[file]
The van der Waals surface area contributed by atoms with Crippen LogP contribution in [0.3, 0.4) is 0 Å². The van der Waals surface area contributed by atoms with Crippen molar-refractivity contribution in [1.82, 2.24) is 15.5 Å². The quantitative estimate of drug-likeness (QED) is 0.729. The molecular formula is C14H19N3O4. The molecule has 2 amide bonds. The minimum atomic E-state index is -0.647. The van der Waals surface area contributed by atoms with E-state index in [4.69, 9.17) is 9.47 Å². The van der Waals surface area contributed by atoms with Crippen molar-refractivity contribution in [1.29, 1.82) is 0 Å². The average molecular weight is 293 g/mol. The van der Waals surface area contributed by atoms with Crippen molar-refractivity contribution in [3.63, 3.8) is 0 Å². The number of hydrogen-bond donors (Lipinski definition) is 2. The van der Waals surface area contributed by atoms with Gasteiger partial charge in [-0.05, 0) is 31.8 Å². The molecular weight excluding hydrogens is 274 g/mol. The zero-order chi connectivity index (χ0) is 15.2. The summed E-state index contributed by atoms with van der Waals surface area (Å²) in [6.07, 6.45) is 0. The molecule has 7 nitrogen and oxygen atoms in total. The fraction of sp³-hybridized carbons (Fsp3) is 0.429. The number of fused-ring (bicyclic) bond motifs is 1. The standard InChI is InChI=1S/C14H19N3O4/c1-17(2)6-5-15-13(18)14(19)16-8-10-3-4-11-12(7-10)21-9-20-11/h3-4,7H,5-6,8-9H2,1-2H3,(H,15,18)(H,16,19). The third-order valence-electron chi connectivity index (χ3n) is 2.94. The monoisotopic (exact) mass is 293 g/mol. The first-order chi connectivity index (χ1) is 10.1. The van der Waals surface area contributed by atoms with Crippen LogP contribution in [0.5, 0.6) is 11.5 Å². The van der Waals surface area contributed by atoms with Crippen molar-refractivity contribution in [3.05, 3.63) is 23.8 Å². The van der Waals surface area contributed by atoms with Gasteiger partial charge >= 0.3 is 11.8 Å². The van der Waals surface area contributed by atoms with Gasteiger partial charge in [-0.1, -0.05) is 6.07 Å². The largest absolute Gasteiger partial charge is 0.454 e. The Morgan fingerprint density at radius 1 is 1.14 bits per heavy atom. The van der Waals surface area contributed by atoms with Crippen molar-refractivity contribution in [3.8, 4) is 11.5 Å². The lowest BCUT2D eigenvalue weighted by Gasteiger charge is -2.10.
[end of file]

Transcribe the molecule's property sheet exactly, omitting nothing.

The van der Waals surface area contributed by atoms with Crippen LogP contribution in [0.3, 0.4) is 0 Å². The van der Waals surface area contributed by atoms with Crippen molar-refractivity contribution in [1.82, 2.24) is 15.5 Å². The quantitative estimate of drug-likeness (QED) is 0.729. The molecular formula is C14H19N3O4. The molecule has 2 amide bonds. The minimum atomic E-state index is -0.647. The van der Waals surface area contributed by atoms with E-state index in [4.69, 9.17) is 9.47 Å². The van der Waals surface area contributed by atoms with Crippen molar-refractivity contribution in [1.29, 1.82) is 0 Å². The average molecular weight is 293 g/mol. The van der Waals surface area contributed by atoms with Crippen molar-refractivity contribution in [3.63, 3.8) is 0 Å². The number of hydrogen-bond donors (Lipinski definition) is 2. The van der Waals surface area contributed by atoms with Gasteiger partial charge in [-0.05, 0) is 31.8 Å². The molecular weight excluding hydrogens is 274 g/mol. The zero-order chi connectivity index (χ0) is 15.2. The summed E-state index contributed by atoms with van der Waals surface area (Å²) in [6.07, 6.45) is 0. The molecule has 7 nitrogen and oxygen atoms in total. The fraction of sp³-hybridized carbons (Fsp3) is 0.429. The number of fused-ring (bicyclic) bond motifs is 1. The standard InChI is InChI=1S/C14H19N3O4/c1-17(2)6-5-15-13(18)14(19)16-8-10-3-4-11-12(7-10)21-9-20-11/h3-4,7H,5-6,8-9H2,1-2H3,(H,15,18)(H,16,19). The third-order valence-electron chi connectivity index (χ3n) is 2.94. The monoisotopic (exact) mass is 293 g/mol. The first-order chi connectivity index (χ1) is 10.1. The van der Waals surface area contributed by atoms with Crippen LogP contribution in [0.5, 0.6) is 11.5 Å². The van der Waals surface area contributed by atoms with Crippen molar-refractivity contribution in [3.05, 3.63) is 23.8 Å². The van der Waals surface area contributed by atoms with Gasteiger partial charge >= 0.3 is 11.8 Å². The van der Waals surface area contributed by atoms with Gasteiger partial charge in [-0.1, -0.05) is 6.07 Å². The largest absolute Gasteiger partial charge is 0.454 e. The Morgan fingerprint density at radius 1 is 1.14 bits per heavy atom. The van der Waals surface area contributed by atoms with Crippen molar-refractivity contribution in [3.8, 4) is 11.5 Å². The lowest BCUT2D eigenvalue weighted by Gasteiger charge is -2.10.